"Reading a book is like re-writing it for yourself." said Angela Carter, and that used to be about the closest most of us budding writers got to seeing our books in print. But it seems, for indie writers, "the times they are a changing"...
Once upon a time there was vanity publishing for those excluded from the publishing elite, forced into paying for the privilege of having their book published. Vanity authors were deemed fantasists, egoists, believers of that old adage that "Everyone has a book in them." What they were not, were proper writers; they were from the wrong side of the writing lines, at the margin, an embarrassment.
Self-publishing has existed in the shadows ever since - a social outcast - and yet Virginia Woolf did it, as did Mark Twain and James Joyce. William Blake did nothing else. The Elements of Style, by the fabulously named William Strunk Jr, has been a key source for all aspiring writers for over 50 years now. It first appeared in print in 1919, written by the Cornell University English academic. It comprised eight "elementary rules of usage", ten "elementary principles of composition", "a few matters of form", a list of forty-nine "words and expressions commonly misused", and a list of fifty-seven "words often misspelled." It was published privately in 1919 for in-house use at the university. So we see that the bible for all writers was originally a self-published vanity project.
I am a self-published writer and 2015 is promising to be a good year for us indie writers. The caricature of the self-published writer has tended to be one of a retired male, often embittered and full of life's disappointments, putting the world to right. However, new research has recently exploded that myth. Alison Baverstock, Associate Professor of Publishing at Kingston University and chair of the 28th March one-day conference "Is everyone now a publisher?" reports in a Guardian article that the profile of the modern self-publisher has now changed somewhat, and that she is now predominately female (65% of self-publishers are women), aged between 41- 60. Half are in full-time employment, 32% have a degree and 44% have a higher degree.
Professor Baverstock's claims were backed up by a recent Falmouth University "Routes to Publication" Symposium at which I was asked to speak. Our panel comprised five graduates from the 2012 Falmouth University MA Professional Writing programme. We have all been published since completing the course - a healthy success rate. My fellow panel members were all women; three published traditionally and one, like me, self-published. Falmouth University's Susannah Marriott, Chair of the Symposium and Non-Fiction Tutor, Writer and Editor, introduced proceedings by referring to "the new face of publishing." The ensuing forum produced the interesting conclusion that the experience of all five authors had led them to the view that self-publishing offered the most viable and satisfying route for the first (or second) time writer. As Marriott said, "This is the age of disintermediation...the traditional model has been blown apart and now everyone has the technology to become a publisher."
The Bookseller has been reviewing new book titles for over 100 years but has steered clear of the arriviste self-publishing social climber - up until now that is. In December last year Caroline Sanderson, the magazine's Non-Fiction Editor, presided over the selection of the first batch of self-published books to be covered in their first ever Independent Author Preview (in partnership with Nook Press). It was good to see titles from my own stable - Bristol-based Silverwood Books - being selected along with colleagues from the global Alliance of Independent Authors (ALLi). Caroline said, "I do think that pretty much all the books I've included are good enough to be traditionally published, and by that I mean, well enough written."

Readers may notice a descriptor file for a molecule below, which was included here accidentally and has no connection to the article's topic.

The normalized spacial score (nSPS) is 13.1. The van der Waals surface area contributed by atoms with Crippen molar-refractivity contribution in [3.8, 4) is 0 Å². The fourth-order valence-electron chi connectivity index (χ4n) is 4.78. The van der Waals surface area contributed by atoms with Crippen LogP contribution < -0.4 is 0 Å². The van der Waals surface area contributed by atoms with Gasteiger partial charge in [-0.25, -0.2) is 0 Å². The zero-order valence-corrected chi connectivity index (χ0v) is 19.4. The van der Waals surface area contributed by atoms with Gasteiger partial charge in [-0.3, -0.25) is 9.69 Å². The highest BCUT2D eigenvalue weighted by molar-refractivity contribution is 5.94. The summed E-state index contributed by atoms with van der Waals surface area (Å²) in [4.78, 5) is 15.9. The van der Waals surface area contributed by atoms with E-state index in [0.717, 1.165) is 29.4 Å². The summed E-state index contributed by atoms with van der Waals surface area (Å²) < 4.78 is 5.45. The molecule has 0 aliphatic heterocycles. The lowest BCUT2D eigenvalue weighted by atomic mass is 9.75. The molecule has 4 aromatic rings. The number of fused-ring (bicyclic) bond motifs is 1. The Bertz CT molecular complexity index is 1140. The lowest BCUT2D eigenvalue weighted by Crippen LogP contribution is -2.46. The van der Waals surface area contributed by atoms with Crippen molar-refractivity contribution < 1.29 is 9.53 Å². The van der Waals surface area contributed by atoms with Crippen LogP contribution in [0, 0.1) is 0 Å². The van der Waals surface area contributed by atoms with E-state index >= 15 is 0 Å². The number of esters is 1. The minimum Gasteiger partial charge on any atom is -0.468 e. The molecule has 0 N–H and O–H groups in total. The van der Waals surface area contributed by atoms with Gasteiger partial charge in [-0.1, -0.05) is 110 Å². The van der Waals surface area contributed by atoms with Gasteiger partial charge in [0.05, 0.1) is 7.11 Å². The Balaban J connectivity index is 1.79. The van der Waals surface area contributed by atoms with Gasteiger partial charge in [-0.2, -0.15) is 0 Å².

All the positive noises do need to be tempered, however, by some hard financial facts about the writer's lot, unearthed by recent surveys on income earning patterns in the modern day. Digital Book World research carried out in 2014 shows that almost a third of published authors earn less than $500 (£350) a year. Traditionally published writers earn a median annual income of $3,000-$4,999; indie authors fare less well earning a median of $500-$999 and the hybrid authors - those who publish both ways - do best, with earnings of $7,500-$9,999 a year.
So success is relative but, encouragingly, according to Alison Flood in The Guardian, Nielsen Research published in 2013 showed that although self-published books still only account for 5% of the total UK market, year on year growth of the indie sector was 79% up, with 18 million titles worth £59m.
With Spring comes the annual London Book Fair (LBF) where the world's publishing industry assemble, dressed up to the nines in all their finery. They flirt with each other, show off their new collections, cut deals in low-lit halls lined with functionally furnished cubicles with all the charm of a Japanese Konkatsu (marriage hunting) - not much more than a soulless speed dating event. Agents pimp their wares and publishers bulk-buy in hope, bordering on desperation. Until recently, the increasingly vibrant self-publishing sector has struggled to take root in the concrete jungle of the LBF but now an oasis of events, networking sessions and exhibition stands devoted to the indies has emerged and gets bigger every year.
There are also exciting live events, including the LBF Indie Author Fringe Festival, a self-publishing conference for authors on 17 April 2015, hosted by ALLi and IndieReCon, taking place at the new Foyles Bookstore in London's Charing Cross Road - the venue itself causing a break with tradition.
So, who knows where we'll be this time next year?